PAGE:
FOXBOROUGH, Mass. – Sometimes, defensive shape isn’t all about defending.
During its recent offensive explosion – 10 goals in the past two games – the New England Revolution has used its defensive posture as one of its most potent attacking weapons, forcing turnovers in dangerous areas to instantly create scoring chances.
The Revolution’s high-pressure approach was perhaps best illustrated in Patrick Mullins’ goal last weekend against the Philadelphia Union. Relentless ball pursuit from Lee Nguyen and Andy Dorman won possession in the attacking third, putting Mullins and Diego Fagundez in a two-on-one situation.
“Our players, they’re smart players,” said head coach Jay Heaps. “They realize that when everyone puts the work in, when you come out and you try to outwork the opposing team, your chance to do the thing you really want to do – which is play – comes out of that.
“That’s something we really want to drive home; if you outwork a team, there’s going to be a lot more opportunity to outplay them when the ball settles down.”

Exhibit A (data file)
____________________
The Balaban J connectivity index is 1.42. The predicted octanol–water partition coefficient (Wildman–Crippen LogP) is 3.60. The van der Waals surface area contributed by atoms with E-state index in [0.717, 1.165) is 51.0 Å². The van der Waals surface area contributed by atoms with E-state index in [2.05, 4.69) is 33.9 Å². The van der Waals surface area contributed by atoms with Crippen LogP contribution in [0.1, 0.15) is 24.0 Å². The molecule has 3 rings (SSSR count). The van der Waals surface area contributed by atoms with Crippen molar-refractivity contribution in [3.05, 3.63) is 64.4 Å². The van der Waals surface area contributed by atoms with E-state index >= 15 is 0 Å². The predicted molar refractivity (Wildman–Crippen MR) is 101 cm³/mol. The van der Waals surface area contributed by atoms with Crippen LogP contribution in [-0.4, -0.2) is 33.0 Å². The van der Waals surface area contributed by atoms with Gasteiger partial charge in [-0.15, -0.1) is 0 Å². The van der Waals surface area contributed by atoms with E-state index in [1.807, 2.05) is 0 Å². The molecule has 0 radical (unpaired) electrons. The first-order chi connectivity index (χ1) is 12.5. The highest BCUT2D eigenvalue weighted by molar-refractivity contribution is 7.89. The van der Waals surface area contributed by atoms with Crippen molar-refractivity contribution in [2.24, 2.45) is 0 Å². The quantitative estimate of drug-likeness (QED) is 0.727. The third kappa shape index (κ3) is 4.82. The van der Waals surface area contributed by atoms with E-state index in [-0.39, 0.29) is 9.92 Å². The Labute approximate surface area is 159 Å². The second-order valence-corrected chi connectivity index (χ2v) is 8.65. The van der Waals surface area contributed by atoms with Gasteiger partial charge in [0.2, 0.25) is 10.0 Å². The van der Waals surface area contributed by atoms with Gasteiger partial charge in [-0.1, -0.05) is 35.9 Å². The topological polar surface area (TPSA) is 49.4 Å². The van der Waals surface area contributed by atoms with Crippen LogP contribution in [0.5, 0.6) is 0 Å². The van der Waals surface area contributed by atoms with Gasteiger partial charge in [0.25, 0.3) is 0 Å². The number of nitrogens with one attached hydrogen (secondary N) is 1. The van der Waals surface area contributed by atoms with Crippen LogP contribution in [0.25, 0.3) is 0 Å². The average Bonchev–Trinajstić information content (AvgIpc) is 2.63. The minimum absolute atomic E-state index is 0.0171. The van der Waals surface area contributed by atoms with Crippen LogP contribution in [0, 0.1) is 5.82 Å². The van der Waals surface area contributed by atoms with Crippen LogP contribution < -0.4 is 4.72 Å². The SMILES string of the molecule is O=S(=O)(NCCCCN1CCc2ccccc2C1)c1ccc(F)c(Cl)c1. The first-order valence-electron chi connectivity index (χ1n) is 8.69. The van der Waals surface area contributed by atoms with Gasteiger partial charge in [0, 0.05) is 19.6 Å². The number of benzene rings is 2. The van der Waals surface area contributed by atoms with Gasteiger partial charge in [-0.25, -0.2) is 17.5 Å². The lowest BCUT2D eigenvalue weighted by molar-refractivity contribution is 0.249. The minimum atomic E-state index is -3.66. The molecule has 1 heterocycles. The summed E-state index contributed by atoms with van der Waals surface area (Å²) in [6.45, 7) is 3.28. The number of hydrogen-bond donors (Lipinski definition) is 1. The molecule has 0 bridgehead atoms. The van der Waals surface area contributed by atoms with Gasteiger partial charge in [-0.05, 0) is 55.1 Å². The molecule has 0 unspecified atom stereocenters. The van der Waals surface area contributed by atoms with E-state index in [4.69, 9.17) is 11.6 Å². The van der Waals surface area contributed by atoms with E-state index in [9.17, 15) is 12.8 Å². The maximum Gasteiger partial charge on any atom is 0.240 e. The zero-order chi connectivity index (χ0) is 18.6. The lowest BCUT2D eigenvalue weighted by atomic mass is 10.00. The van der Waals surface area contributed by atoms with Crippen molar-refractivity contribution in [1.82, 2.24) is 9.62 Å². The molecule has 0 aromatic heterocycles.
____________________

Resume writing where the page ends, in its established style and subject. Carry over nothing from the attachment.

Heaps has extolled the virtues of team defending since taking the reins in New England, emphasizing that a solid defense has to start with pressure from the forwards as opponents try to build out of the back. Whether it’s creating chances from turnovers or simply forcing opponents into uncomfortable situations, every player on the field needs to be tuned in defensively for 90 minutes.
It’s an approach Heaps said requires tinkering from week-to-week based on different opponents, but defensive posture will always remain one of the Revolution’s top priorities, regardless of who’s lined up on the other side of the field.
“That’s preaching number one is how we want to be in a shape defensively and where we want to get pressure to the team, which changes a little bit against our opponent,” said Heaps. “It’s a tactical shift as to who we pressure and how we pressure, but I credit our guys; they’ve done a really good job.”